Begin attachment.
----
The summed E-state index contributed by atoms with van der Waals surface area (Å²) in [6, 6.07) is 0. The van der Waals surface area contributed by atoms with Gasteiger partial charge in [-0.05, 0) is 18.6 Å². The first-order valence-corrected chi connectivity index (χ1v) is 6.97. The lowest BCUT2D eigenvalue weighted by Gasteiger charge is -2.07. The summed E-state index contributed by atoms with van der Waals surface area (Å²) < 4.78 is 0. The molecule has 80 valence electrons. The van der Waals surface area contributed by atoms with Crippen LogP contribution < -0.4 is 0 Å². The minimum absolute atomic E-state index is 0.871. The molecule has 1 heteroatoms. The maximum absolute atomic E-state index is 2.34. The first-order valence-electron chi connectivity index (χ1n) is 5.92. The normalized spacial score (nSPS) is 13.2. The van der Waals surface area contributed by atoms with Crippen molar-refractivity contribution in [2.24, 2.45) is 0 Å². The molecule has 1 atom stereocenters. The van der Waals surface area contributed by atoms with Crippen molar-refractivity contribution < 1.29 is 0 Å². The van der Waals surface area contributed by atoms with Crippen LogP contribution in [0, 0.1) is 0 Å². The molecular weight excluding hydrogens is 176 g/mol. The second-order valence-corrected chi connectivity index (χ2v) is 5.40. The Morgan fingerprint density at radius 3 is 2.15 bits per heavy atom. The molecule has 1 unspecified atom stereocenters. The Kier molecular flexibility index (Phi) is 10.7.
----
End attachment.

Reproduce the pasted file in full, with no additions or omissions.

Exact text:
The summed E-state index contributed by atoms with van der Waals surface area (Å²) in [6, 6.07) is 0. The van der Waals surface area contributed by atoms with Gasteiger partial charge in [-0.05, 0) is 18.6 Å². The first-order valence-corrected chi connectivity index (χ1v) is 6.97. The lowest BCUT2D eigenvalue weighted by Gasteiger charge is -2.07. The summed E-state index contributed by atoms with van der Waals surface area (Å²) < 4.78 is 0. The molecule has 80 valence electrons. The van der Waals surface area contributed by atoms with Crippen LogP contribution < -0.4 is 0 Å². The minimum absolute atomic E-state index is 0.871. The molecule has 1 heteroatoms. The maximum absolute atomic E-state index is 2.34. The first-order valence-electron chi connectivity index (χ1n) is 5.92. The normalized spacial score (nSPS) is 13.2. The van der Waals surface area contributed by atoms with Crippen molar-refractivity contribution in [2.24, 2.45) is 0 Å². The molecule has 1 atom stereocenters. The van der Waals surface area contributed by atoms with Crippen molar-refractivity contribution < 1.29 is 0 Å². The van der Waals surface area contributed by atoms with Crippen LogP contribution in [0, 0.1) is 0 Å². The molecular weight excluding hydrogens is 176 g/mol. The second-order valence-corrected chi connectivity index (χ2v) is 5.40. The Morgan fingerprint density at radius 3 is 2.15 bits per heavy atom. The molecule has 1 unspecified atom stereocenters. The Kier molecular flexibility index (Phi) is 10.7.